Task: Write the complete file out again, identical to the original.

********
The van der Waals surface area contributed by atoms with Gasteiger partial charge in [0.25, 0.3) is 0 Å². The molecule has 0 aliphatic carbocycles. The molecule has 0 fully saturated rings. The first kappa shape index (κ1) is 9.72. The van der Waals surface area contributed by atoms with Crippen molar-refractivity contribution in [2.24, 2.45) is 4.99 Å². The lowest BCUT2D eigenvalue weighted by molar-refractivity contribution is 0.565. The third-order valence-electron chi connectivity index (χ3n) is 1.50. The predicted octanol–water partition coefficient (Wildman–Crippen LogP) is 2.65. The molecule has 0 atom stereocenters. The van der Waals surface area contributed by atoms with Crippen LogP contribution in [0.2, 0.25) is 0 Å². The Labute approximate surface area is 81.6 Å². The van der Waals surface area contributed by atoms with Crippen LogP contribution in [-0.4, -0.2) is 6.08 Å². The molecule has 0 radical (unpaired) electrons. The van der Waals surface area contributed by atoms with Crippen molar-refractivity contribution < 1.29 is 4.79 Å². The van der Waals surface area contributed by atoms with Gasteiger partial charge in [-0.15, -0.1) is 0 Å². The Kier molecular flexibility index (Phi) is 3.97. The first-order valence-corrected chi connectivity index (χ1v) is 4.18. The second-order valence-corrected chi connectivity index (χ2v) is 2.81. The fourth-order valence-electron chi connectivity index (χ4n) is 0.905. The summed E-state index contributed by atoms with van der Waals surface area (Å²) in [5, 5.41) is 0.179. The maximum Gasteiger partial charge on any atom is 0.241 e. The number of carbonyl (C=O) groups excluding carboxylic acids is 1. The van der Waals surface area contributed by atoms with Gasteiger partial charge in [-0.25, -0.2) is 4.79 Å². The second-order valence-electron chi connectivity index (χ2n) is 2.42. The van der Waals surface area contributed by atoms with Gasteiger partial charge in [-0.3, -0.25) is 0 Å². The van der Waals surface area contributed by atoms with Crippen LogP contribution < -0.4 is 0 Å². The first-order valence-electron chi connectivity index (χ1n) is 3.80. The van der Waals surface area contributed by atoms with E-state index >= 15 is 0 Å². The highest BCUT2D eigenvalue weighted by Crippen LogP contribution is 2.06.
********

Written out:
The van der Waals surface area contributed by atoms with Gasteiger partial charge in [0.25, 0.3) is 0 Å². The molecule has 0 aliphatic carbocycles. The molecule has 0 fully saturated rings. The first kappa shape index (κ1) is 9.72. The van der Waals surface area contributed by atoms with Crippen molar-refractivity contribution in [2.24, 2.45) is 4.99 Å². The lowest BCUT2D eigenvalue weighted by molar-refractivity contribution is 0.565. The third-order valence-electron chi connectivity index (χ3n) is 1.50. The predicted octanol–water partition coefficient (Wildman–Crippen LogP) is 2.65. The molecule has 0 atom stereocenters. The van der Waals surface area contributed by atoms with Crippen LogP contribution in [0.2, 0.25) is 0 Å². The Labute approximate surface area is 81.6 Å². The van der Waals surface area contributed by atoms with Crippen LogP contribution in [-0.4, -0.2) is 6.08 Å². The molecule has 0 radical (unpaired) electrons. The van der Waals surface area contributed by atoms with Crippen molar-refractivity contribution < 1.29 is 4.79 Å². The van der Waals surface area contributed by atoms with Gasteiger partial charge in [-0.15, -0.1) is 0 Å². The Kier molecular flexibility index (Phi) is 3.97. The first-order valence-corrected chi connectivity index (χ1v) is 4.18. The second-order valence-corrected chi connectivity index (χ2v) is 2.81. The fourth-order valence-electron chi connectivity index (χ4n) is 0.905. The summed E-state index contributed by atoms with van der Waals surface area (Å²) in [5, 5.41) is 0.179. The maximum Gasteiger partial charge on any atom is 0.241 e. The number of carbonyl (C=O) groups excluding carboxylic acids is 1. The van der Waals surface area contributed by atoms with Gasteiger partial charge in [-0.25, -0.2) is 4.79 Å². The second-order valence-electron chi connectivity index (χ2n) is 2.42. The van der Waals surface area contributed by atoms with Gasteiger partial charge in [-0.3, -0.25) is 0 Å². The van der Waals surface area contributed by atoms with Crippen LogP contribution < -0.4 is 0 Å². The first-order valence-electron chi connectivity index (χ1n) is 3.80. The van der Waals surface area contributed by atoms with E-state index >= 15 is 0 Å². The highest BCUT2D eigenvalue weighted by Crippen LogP contribution is 2.06.